The 2015 outbreak of Highly Pathogenic Avian Influenza (HPAI) took a toll on the United States poultry industry. This epidemic displayed a need for improvements in monitoring and detecting Avian Influenza Virus (AIV). Traditional testing for HPAI virus has been voluntary and through serology using serum and commercial ELISA tests or oropharyngeal swabs using Polymerase Chain Reaction (PCR) analysis. Since the industry uses environmental sampling for detection of other pathogens such as Salmonella enteritidis, one question was if similar methods could provide AIV monitoring and surveillance activities such as collection of environmental specimens from various locations in the poultry house. This study was conducted to evaluate different environmental sampling locations, sample matrices, collection materials and their utilization for simple and accurate detection of AIV as part of routine surveillance.
This project was co-led by three primary investigators located at Iowa State University : Dr. Phillip Gauger, associate professor, Department of Veterinary Diagnostic and Production Animal Medicine; Dr. Yuko Sato, assistant professor and extension poultry veterinarian for the state of Iowa and Dr. Karen Harmon, clinical associate professor in the Department of Veterinary Diagnostic and Production Animal Medicine. Additional research team members included Dr. Kyoung-Jin Yoon, Dr. Jianqiang Zhang and Shahan Azeem.
It was concluded that environmental samples can be successfully utilized to monitor the presence of pathogens such as HPAI virus. The first phase of the study collected environmental samples from five different poultry houses representing 12.9 million layers. Samples were collected ranging from 99 to 148 days after the house tested positive for HPAI virus during the epidemic. Sampling occurred in various areas of the houses including floors, manure belts and pits, egg belts, water troughs, and ventilation equipment using Swiffer® Sweeper™ dry pads and drag swabs.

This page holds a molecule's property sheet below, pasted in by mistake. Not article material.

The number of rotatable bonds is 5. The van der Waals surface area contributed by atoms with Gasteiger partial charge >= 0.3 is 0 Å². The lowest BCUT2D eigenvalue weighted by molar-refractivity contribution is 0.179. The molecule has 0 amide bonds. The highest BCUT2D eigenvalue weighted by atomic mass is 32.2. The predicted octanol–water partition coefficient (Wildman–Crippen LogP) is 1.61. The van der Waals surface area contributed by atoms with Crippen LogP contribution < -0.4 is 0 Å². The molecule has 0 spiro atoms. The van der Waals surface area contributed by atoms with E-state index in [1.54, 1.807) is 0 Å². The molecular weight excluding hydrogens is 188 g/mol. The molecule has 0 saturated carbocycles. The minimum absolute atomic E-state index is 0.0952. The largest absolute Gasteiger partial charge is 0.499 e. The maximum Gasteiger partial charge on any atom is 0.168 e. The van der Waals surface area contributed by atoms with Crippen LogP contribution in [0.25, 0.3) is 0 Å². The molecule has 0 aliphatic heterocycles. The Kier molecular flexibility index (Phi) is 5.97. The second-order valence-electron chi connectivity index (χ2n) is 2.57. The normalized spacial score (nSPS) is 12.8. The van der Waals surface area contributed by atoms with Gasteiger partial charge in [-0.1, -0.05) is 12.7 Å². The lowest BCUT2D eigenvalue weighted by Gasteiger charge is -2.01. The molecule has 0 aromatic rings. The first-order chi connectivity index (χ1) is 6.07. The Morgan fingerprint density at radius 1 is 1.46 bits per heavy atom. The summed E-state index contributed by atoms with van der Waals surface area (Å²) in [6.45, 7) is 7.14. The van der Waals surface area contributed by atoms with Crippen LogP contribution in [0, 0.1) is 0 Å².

The second phase of the study included evaluating various sample matrices (Swiffer, Drag and Water) for detection of AIV by PCR. Overall, the limit of detection and estimated titers by PCR indicated that the three sample matrices were comparable for AIV detection.
The third phase of the study included feces and water spiked with various concentrations of H5N2 Low Pathogenic Avian Influenza (LPAI) virus and a production environment simulation. Swiffer® Sweeper™ dry pads, drag swabs and bootie swabs were evaluated in this simulated environment using feces and water spiked with LPAI. In this environmental simulation, the team found that overall, the three collection materials yielded similar PCR results. Additionally, a comparison of floor and non-floor samples indicated that floor samples resulted in lower virus detection, suggesting environmental degradation of the virus.
Other results demonstrated that samples should be taken and immediately placed in a chilled cooler for transport to the testing laboratory since virus detection dropped when samples were stored at or above 98.6 degrees Fahrenheit (37 degrees Celsius) for 48 hours or longer.
Additional research is needed using similar sample types, locations and methods to evaluate the ability of environmental samples to detect the presence of a pathogen prior to an outbreak. This would require ongoing monitoring through sample collection in poultry houses to detect the presence of an influenza A virus of swine-origin that often infect turkeys, or detect a LPAI virus as a surrogate for HPAI virus. The industry could also evaluate similar practices for other high-impact poultry diseases such as Newcastle.
An issue with using PCR-based testing of environmental samples after cleaning and disinfection of poultry houses previously infected with HPAI is the detection of residual viral genetic material in the environment, requiring further evaluation by virus isolation to ascertain the presence or absence of viable AIV.